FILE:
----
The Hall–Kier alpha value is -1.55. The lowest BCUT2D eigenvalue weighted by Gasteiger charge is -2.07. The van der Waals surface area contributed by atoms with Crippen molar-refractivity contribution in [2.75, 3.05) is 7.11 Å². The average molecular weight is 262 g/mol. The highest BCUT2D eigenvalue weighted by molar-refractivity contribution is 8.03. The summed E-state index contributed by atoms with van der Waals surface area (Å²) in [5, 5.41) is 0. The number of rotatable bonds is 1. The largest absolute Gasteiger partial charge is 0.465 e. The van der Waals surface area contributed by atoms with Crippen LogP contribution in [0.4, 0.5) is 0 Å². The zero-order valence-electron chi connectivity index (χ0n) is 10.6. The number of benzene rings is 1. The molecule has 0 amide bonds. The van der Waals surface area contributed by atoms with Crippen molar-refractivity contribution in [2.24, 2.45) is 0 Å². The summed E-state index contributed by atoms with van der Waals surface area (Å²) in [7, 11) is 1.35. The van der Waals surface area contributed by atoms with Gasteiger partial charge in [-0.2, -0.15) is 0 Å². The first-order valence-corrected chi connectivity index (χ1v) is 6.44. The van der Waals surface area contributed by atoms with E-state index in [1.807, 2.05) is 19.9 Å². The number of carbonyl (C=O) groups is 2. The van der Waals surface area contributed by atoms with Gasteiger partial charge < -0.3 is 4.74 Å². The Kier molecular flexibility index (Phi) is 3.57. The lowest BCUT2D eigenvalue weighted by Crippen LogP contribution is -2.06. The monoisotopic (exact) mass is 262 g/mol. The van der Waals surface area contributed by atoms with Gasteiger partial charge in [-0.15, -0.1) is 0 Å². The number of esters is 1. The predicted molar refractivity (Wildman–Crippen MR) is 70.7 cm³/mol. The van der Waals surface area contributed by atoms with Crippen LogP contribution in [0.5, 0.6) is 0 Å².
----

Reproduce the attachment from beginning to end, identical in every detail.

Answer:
The Hall–Kier alpha value is -1.55. The lowest BCUT2D eigenvalue weighted by Gasteiger charge is -2.07. The van der Waals surface area contributed by atoms with Crippen molar-refractivity contribution in [2.75, 3.05) is 7.11 Å². The average molecular weight is 262 g/mol. The highest BCUT2D eigenvalue weighted by molar-refractivity contribution is 8.03. The summed E-state index contributed by atoms with van der Waals surface area (Å²) in [5, 5.41) is 0. The number of rotatable bonds is 1. The largest absolute Gasteiger partial charge is 0.465 e. The van der Waals surface area contributed by atoms with Crippen LogP contribution in [0.4, 0.5) is 0 Å². The zero-order valence-electron chi connectivity index (χ0n) is 10.6. The number of benzene rings is 1. The molecule has 0 amide bonds. The van der Waals surface area contributed by atoms with Crippen molar-refractivity contribution in [2.24, 2.45) is 0 Å². The summed E-state index contributed by atoms with van der Waals surface area (Å²) in [7, 11) is 1.35. The van der Waals surface area contributed by atoms with Gasteiger partial charge in [-0.2, -0.15) is 0 Å². The first-order valence-corrected chi connectivity index (χ1v) is 6.44. The van der Waals surface area contributed by atoms with E-state index in [1.807, 2.05) is 19.9 Å². The number of carbonyl (C=O) groups is 2. The van der Waals surface area contributed by atoms with Gasteiger partial charge < -0.3 is 4.74 Å². The Kier molecular flexibility index (Phi) is 3.57. The lowest BCUT2D eigenvalue weighted by Crippen LogP contribution is -2.06. The monoisotopic (exact) mass is 262 g/mol. The van der Waals surface area contributed by atoms with Gasteiger partial charge in [-0.15, -0.1) is 0 Å². The number of esters is 1. The predicted molar refractivity (Wildman–Crippen MR) is 70.7 cm³/mol. The van der Waals surface area contributed by atoms with Crippen LogP contribution in [0.5, 0.6) is 0 Å².